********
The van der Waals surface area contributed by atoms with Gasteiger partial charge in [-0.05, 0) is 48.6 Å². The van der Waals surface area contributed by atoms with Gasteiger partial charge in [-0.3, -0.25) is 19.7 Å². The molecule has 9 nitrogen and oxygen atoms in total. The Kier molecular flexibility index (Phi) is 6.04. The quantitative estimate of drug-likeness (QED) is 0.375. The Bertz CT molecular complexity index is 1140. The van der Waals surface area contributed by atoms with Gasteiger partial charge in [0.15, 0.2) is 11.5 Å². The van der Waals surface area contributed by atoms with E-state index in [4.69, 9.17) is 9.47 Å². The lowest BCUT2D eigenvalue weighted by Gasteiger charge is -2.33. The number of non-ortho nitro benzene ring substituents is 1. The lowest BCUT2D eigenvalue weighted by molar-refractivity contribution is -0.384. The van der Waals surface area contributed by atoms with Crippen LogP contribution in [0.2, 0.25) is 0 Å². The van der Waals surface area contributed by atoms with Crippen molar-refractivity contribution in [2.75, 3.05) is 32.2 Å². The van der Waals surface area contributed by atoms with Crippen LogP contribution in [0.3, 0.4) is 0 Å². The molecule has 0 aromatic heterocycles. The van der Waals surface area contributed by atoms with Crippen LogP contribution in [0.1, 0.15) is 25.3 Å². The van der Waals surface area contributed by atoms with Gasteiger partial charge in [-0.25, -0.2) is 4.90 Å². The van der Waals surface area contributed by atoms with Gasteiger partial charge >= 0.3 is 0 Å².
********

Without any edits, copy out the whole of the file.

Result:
The van der Waals surface area contributed by atoms with Gasteiger partial charge in [-0.05, 0) is 48.6 Å². The van der Waals surface area contributed by atoms with Gasteiger partial charge in [-0.3, -0.25) is 19.7 Å². The molecule has 9 nitrogen and oxygen atoms in total. The Kier molecular flexibility index (Phi) is 6.04. The quantitative estimate of drug-likeness (QED) is 0.375. The Bertz CT molecular complexity index is 1140. The van der Waals surface area contributed by atoms with Gasteiger partial charge in [0.15, 0.2) is 11.5 Å². The van der Waals surface area contributed by atoms with E-state index in [4.69, 9.17) is 9.47 Å². The lowest BCUT2D eigenvalue weighted by Gasteiger charge is -2.33. The number of non-ortho nitro benzene ring substituents is 1. The lowest BCUT2D eigenvalue weighted by molar-refractivity contribution is -0.384. The van der Waals surface area contributed by atoms with Crippen LogP contribution in [0.2, 0.25) is 0 Å². The van der Waals surface area contributed by atoms with Crippen molar-refractivity contribution in [2.75, 3.05) is 32.2 Å². The van der Waals surface area contributed by atoms with Crippen LogP contribution in [0.3, 0.4) is 0 Å². The molecule has 0 aromatic heterocycles. The van der Waals surface area contributed by atoms with Crippen LogP contribution in [0.1, 0.15) is 25.3 Å². The van der Waals surface area contributed by atoms with Gasteiger partial charge in [-0.25, -0.2) is 4.90 Å². The van der Waals surface area contributed by atoms with Gasteiger partial charge >= 0.3 is 0 Å².